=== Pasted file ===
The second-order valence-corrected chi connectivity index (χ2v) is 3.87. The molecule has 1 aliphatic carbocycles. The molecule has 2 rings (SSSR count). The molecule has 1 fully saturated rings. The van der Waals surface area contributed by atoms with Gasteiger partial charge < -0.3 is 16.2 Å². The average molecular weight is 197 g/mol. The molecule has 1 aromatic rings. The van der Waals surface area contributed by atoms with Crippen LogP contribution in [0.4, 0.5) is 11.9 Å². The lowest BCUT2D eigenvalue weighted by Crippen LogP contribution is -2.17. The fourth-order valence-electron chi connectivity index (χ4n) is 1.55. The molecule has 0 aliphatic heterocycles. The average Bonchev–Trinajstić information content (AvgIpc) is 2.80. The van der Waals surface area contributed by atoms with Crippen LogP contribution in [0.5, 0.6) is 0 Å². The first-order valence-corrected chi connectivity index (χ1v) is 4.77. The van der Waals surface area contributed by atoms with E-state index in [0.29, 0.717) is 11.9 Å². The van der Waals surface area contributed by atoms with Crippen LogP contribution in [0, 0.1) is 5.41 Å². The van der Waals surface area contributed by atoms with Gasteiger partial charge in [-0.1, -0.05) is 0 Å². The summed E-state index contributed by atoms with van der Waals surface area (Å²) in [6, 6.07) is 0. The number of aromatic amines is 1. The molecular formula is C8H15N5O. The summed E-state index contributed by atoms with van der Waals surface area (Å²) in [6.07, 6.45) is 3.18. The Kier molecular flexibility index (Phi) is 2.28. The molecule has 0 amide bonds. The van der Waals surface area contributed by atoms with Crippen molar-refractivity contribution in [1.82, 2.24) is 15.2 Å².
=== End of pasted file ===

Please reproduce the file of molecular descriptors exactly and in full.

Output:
The second-order valence-corrected chi connectivity index (χ2v) is 3.87. The molecule has 1 aliphatic carbocycles. The molecule has 2 rings (SSSR count). The molecule has 1 fully saturated rings. The van der Waals surface area contributed by atoms with Gasteiger partial charge < -0.3 is 16.2 Å². The average molecular weight is 197 g/mol. The molecule has 1 aromatic rings. The van der Waals surface area contributed by atoms with Crippen LogP contribution in [0.4, 0.5) is 11.9 Å². The lowest BCUT2D eigenvalue weighted by Crippen LogP contribution is -2.17. The fourth-order valence-electron chi connectivity index (χ4n) is 1.55. The molecule has 0 aliphatic heterocycles. The average Bonchev–Trinajstić information content (AvgIpc) is 2.80. The van der Waals surface area contributed by atoms with Crippen LogP contribution in [0.5, 0.6) is 0 Å². The first-order valence-corrected chi connectivity index (χ1v) is 4.77. The van der Waals surface area contributed by atoms with E-state index in [0.29, 0.717) is 11.9 Å². The van der Waals surface area contributed by atoms with Crippen LogP contribution in [0, 0.1) is 5.41 Å². The van der Waals surface area contributed by atoms with Gasteiger partial charge in [-0.1, -0.05) is 0 Å². The summed E-state index contributed by atoms with van der Waals surface area (Å²) in [6, 6.07) is 0. The number of aromatic amines is 1. The molecular formula is C8H15N5O. The summed E-state index contributed by atoms with van der Waals surface area (Å²) in [6.07, 6.45) is 3.18. The Kier molecular flexibility index (Phi) is 2.28. The molecule has 0 amide bonds. The van der Waals surface area contributed by atoms with Crippen molar-refractivity contribution in [1.82, 2.24) is 15.2 Å².